I dedicated the next morning to schoolwork as Graham and Gavin further explored town and we waited for Ben to complete all of his tasks for the day. In the early afternoon we rode backroads down to Old Orchard Beach. It has been a tourist town since the late 1800s and was home to an old pier and amusement park straight out of the 1930s. The town itself was incredibly worn down and one can easily tell its heyday was behind her. We had a drink on the pier and then went to a beachside bar down below. We then parted our ways and Gavin; Graham and I made our way to one of the state parks on the way back to Portland.
I was on a time crunch to get back to Maryland as I was having a Raised Air intake installed by Mid-Atlantic Rovers before I departed for the Outer Banks. I stayed with Hannah for my remaining time in Maryland, dined with old friends and tightly packed the truck. Before I knew it, the day had arrived to make my way to the Outer Banks.
As I stepped out of the car, I had a feeling of relief. I was finally close to the trailhead, and within the next 48 hours, I would be officially beginning the TAT. I spent the next morning walking the beach and enjoyed a small breakfast at a wonderful local coffee shop named Beads and Grinds decided my plans for the day. I set course for Ocracoke Island in the hopes of getting some early trail beach riding.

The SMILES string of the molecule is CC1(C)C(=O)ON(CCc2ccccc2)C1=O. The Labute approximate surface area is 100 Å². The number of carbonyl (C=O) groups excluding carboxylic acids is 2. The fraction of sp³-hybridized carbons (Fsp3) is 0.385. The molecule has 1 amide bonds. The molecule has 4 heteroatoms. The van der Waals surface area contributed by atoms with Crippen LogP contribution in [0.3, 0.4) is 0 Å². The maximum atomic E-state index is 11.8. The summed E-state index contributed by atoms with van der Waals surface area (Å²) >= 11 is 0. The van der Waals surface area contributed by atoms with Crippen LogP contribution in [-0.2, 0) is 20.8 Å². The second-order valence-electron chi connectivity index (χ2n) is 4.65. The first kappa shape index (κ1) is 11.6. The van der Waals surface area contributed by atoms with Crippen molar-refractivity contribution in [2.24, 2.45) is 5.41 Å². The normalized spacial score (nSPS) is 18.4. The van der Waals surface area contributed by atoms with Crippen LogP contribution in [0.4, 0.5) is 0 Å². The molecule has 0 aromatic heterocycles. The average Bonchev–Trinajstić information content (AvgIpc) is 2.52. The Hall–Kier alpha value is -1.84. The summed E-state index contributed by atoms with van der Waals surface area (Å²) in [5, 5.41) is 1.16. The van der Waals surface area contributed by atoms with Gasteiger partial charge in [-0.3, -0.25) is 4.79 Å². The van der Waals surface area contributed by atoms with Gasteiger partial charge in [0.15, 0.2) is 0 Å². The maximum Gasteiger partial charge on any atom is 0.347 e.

I was surprised how empty the ferry was, especially for early June. I instantly got on board the flat-topped barge and sailed towards Ocracoke. The ride was roughly 45 minutes and emptied into a beautiful lull in between two sand dunes. I continued down the main road which led to a beautiful oceanside town. I had an early lunch and a few drinks at 1718 Brewing Company and then purchased an Off-road vehicle pass to drive on the beautiful Ocracoke beaches.